These beat writers and poets have such a staying power, and it seems like every generation relates to it in some way. Why do you think there is such staying power with these guys?
Michael C. Hall: I think we’re still feeling the ripple effects of the cultural phenomenon in the revolution that they perhaps started. I think the fascination with their work probably does coincide with a period when you are coming into awareness of the ways in which, whatever conventions there are, might constrain you. It speaks to that awareness and appetite to transcend or break those boundaries or chains.
Daniel Radcliffe: In terms of the beats, I think there’s something about the way they did what they did. As someone who grew up outside the United States, the thing I compared them to and the thing I used as my sort of point of connection to them is the punk movement between 1975 and 1979, just because it had the same kind of excited nihilism to it; just about tearing everything apart and starting all over again. There’s something really thrilling about that.
My English teacher used to say something which I think definitely applies to the beats about how there are two types of poets in the world: there are people who write poetically about their lives and there are people who live politically and write about it. There’s a wild abandon that goes along with them that even if you don’t get every reference for every illusion, because a lot of poetry is incredibly dense, you can kind of get swept up in the rhythm and the excitement of it.
Dane DeHaan: I think that their effect on today’s society is kind of amazing. It’s not just that their books are still celebrated and read, but they were the original hipsters. Where I live in Brooklyn, I can’t walk down the street without seeing at least 10 people dressed exactly like Jack Kerouac. It’s really insane. Their books had this huge impact but also what they stood for and how they dressed, all that stuff still resonates today.
Is there any difference in playing people of that period as opposed to playing people who are contemporary?
Dane DeHaan: Yes, absolutely. It’s not like a terribly conscious effort. They certainly spoke differently and I think that the script does a really good job of capturing the characters and their individual voices and also emulating the way people would talk in the 40s. Just having an awareness of what’s going on around you and the politics of the time, these were just people that, if they expressed how they truly felt about some things, could be criminalized and they would go to jail. So that obviously has a deep impact on how you act with those around you, just having that awareness of what you’re doing.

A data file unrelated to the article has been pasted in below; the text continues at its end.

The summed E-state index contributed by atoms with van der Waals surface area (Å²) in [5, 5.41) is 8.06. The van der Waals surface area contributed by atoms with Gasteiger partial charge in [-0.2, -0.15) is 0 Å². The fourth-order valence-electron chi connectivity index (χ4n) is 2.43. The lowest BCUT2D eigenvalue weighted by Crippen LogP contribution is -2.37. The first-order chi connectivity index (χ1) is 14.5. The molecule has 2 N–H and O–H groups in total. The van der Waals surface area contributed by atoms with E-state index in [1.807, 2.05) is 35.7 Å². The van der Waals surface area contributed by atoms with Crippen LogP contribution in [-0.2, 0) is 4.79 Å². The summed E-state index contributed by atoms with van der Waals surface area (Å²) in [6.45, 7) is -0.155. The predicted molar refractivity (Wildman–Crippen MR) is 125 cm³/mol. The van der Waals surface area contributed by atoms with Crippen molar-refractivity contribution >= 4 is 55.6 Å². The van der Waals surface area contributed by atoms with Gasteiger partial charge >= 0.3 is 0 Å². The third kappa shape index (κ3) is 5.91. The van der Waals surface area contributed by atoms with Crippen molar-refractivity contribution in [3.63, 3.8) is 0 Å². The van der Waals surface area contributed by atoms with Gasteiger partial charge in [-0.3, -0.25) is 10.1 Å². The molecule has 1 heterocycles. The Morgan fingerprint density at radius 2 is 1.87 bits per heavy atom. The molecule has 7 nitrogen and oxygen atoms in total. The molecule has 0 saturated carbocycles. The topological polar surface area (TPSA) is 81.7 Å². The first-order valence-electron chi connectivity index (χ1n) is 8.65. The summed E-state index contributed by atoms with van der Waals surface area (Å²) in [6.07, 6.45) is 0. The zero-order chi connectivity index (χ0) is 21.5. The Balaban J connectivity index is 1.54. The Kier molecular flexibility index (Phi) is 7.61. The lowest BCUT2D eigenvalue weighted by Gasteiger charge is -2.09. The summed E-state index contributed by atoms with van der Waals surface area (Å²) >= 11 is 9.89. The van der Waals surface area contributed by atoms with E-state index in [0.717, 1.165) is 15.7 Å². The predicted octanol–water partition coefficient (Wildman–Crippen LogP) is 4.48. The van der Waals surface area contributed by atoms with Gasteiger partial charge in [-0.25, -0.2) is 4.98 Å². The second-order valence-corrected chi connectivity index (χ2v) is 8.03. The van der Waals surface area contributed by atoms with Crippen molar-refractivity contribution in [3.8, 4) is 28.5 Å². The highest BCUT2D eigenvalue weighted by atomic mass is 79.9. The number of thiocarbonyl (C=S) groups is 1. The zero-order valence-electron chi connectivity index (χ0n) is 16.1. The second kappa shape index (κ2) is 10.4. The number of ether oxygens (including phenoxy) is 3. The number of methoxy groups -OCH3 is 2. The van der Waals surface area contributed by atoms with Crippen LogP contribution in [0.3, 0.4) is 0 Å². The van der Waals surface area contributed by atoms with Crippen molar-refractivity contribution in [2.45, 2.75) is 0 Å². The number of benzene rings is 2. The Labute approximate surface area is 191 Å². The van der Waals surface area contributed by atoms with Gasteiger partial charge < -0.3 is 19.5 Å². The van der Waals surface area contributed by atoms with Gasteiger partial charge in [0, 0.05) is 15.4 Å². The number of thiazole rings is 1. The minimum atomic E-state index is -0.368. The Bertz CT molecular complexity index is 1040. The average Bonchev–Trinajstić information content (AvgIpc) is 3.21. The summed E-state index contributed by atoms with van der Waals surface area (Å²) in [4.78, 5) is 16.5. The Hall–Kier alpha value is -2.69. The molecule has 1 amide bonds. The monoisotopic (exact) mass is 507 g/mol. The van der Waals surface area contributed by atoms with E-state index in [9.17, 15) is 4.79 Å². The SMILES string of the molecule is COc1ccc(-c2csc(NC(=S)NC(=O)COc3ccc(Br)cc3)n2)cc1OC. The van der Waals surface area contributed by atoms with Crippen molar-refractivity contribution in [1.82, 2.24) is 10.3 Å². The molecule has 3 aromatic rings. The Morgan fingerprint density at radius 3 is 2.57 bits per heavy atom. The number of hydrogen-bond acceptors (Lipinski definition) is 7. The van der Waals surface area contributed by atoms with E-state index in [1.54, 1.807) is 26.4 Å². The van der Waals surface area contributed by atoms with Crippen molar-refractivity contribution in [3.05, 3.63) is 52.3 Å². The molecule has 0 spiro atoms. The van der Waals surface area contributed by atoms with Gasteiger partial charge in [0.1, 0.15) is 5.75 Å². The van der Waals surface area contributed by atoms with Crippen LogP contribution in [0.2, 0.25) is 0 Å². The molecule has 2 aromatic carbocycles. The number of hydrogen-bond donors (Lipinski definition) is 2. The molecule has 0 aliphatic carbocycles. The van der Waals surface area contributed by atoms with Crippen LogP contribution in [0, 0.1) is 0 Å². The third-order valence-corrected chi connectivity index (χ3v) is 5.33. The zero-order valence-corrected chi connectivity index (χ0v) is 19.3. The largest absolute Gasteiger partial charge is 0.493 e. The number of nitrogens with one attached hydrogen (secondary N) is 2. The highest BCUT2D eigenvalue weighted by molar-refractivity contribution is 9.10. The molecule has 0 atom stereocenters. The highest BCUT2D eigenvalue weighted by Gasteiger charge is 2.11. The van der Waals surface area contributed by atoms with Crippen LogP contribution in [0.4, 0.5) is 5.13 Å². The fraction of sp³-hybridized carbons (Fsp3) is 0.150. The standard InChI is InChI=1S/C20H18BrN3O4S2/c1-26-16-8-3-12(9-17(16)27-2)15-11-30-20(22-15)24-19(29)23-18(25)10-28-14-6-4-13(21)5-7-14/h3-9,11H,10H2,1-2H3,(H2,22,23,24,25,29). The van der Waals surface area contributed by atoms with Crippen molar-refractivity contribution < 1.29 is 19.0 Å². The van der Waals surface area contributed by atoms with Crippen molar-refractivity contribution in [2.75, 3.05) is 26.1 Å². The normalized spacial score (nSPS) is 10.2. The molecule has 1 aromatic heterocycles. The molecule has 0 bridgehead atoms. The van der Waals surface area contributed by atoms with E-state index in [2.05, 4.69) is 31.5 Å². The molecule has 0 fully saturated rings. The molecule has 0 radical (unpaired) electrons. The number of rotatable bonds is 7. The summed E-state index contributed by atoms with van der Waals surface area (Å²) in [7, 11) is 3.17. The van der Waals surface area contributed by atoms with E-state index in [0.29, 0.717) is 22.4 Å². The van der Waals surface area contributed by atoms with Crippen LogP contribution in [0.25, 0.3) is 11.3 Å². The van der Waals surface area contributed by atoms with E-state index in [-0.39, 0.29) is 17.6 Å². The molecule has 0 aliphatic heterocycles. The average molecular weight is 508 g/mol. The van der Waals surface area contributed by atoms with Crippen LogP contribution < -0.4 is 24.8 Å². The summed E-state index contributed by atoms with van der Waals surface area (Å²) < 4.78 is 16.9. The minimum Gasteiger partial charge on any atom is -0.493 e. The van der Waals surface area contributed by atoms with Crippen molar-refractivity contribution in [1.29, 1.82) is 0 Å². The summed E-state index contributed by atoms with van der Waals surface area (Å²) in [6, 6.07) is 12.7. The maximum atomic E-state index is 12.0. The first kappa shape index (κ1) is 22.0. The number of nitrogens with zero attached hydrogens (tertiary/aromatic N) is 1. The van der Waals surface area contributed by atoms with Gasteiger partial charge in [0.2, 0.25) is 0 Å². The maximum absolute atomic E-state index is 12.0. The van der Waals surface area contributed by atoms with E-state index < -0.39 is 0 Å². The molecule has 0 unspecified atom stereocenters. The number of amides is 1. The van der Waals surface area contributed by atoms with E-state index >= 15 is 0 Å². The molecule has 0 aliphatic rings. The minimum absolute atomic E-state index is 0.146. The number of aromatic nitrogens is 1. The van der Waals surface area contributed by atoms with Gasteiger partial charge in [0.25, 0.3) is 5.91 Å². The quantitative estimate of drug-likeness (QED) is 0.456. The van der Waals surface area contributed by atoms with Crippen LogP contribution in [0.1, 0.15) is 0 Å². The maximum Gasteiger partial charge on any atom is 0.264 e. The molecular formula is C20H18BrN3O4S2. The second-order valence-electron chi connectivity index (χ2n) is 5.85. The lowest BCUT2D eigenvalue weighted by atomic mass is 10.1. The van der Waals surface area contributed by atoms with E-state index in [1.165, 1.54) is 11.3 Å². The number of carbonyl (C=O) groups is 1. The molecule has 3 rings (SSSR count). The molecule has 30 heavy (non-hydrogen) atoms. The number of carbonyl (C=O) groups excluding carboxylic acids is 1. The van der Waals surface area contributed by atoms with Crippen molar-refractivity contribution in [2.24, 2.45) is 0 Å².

Daniel Radcliffe: The one example I can think of as well that sort of speaks to that is the moment before Dane and I kiss in the park. Not only is it a big moment because he wants to kiss him for the first time, but also he does have to check around and see if anyone is there. It does sort of inform choices and stuff like that, but it’s not something you focus on dogmatically.
Michael C. Hall: I would agree with all of that, especially with the job that our wardrobe people did. The script is so well rendered that a lot of it could be unconscious like Dane said. You just give over to living in a world that is contextualized in a totally different way, and everybody has different things that are useful whether it’s listening to music or putting on their clothes.
Was there any sort of research you did into the time period? We were told that movies like Gilda were a big inspiration.
Daniel Radcliffe: The thing I did find very helpful was the music of the period. Even if it wasn’t exactly period, there’s some stuff there that sounds evocative of a time period. I ended up listening to a lot of Joe Stafford who I had never come across before.
In the film, Allen and Lucien are very excited about disrupting the established order of the literary movement. Arguably, as actors you have taken some very challenging roles. Are you excited about the opportunity that you can take to challenge maybe the rigid, more formulaic parts of the film industry with some of these roles that you play?
Daniel Radcliffe: Um, yeah. I’m not sure I’d say that I was challenging the system, but I like to think that if the choices I make are slightly unexpected or challenging to people then that is good. That can’t be a bad thing. I don’t know if it’s in any way railing against the industry, but I also think that we are definitely three like-minded people in terms of what we value in scripts and in storytelling. I think we are all on the lookout for challenging material.
Michael C. Hall: I’m certainly drawn to things that, in one way or another, could be characterized as subversive.